Body processes

Cellular Respiration – Function, Task & Diseases

Cellular respiration

Cellular respiration ( internal respiration or aerobic respiration ) refers to all metabolic processes through which energy is generated in the cells . Molecular oxygen is used as the oxidizing agent . This is reduced and in this way water is formed from oxygen and hydrogen.

What is cellular respiration?

Cells absorb glucose ( grape sugar ) to supply them with energy. The glucose is subsequently broken down into water or carbon dioxide in the mitochondria or in the cytoplasm . As a result, the cells gain the compound adenosine triphosphate (ATP), a universal energy source that is extremely important for many metabolic processes. Overall, cellular respiration is divided into three steps:

  • Glycolysis : Here, one molecule of glucose is broken down into two molecules of acetic acid. Two C3 molecules are obtained from each molecule of glucose, which are transported into the mitochondria, where the next step in degradation occurs.
  • Citric acid cycle : The activated acetic acid enters the citric acid cycle and is broken down in several steps. This releases hydrogen, which is bound to so-called hydrogen transport molecules. CO2 is produced as a by-product, which is then emitted by the cell and excreted through respiration .
  • The final oxidation is also known as the respiratory chain , whereby the hydrogen obtained is burned to form water and ATP is formed.

A very large part of the energy can be used through this gradual process. A total of 36 ATP molecules are obtained from one molecule of glucose, which corresponds to an efficiency of over 40 percent.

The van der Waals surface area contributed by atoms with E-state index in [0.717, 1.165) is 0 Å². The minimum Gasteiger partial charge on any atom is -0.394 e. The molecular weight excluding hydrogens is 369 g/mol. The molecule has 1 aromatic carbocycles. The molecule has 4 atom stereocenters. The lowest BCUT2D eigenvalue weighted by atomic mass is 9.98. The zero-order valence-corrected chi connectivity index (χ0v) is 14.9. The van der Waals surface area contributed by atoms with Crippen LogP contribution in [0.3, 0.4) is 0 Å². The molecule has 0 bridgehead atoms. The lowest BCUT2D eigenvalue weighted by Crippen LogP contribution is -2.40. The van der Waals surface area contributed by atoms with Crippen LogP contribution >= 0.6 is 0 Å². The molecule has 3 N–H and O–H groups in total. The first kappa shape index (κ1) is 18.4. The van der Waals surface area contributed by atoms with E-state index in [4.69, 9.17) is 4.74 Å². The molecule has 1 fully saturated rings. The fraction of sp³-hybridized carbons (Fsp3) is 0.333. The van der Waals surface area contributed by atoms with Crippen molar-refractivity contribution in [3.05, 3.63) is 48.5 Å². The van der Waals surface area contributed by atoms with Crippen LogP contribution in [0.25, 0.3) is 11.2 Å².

function & task

Every cell in the body has a nucleus in which the genetic information can be found. The cell is separated from the outside world by the cell membrane . This consists of tunnel proteins, glycoproteins, cholesterol, lecithin and fatty acids. An intact cell membrane is very important because, for example, the disposal of waste products or nutrition depends on it. 

The vegetable fatty acids in the cell membrane also improve the exchange of substances. An excess of cholesterol or animal fat and protein solidifies the membranes and the cell structure as well as the boundary layers between the different tissues. This makes the exchange of substances more difficult and only an insufficient amount of oxygen and nutrients is brought to the cells.

Inside the cells are the mitochondria , which have their own genetic information and can also multiply. Body heat and body energy are gained in the membranes of the mitochondria . If energy production is disrupted, diseases such as cancer can occur.

Oxygen atoms or hydrogen ions can get into the cells via the air we breathe or the food chain. Due to various oxidation and reduction processes of oxygen and hydrogen, energy is generated. Electrons are brought to a low energy level with the help of co-enzymes, which releases energy. With the help of this energy, the protons can be pumped from inside the mitochondria into their intermembrane space and then flow back inside again.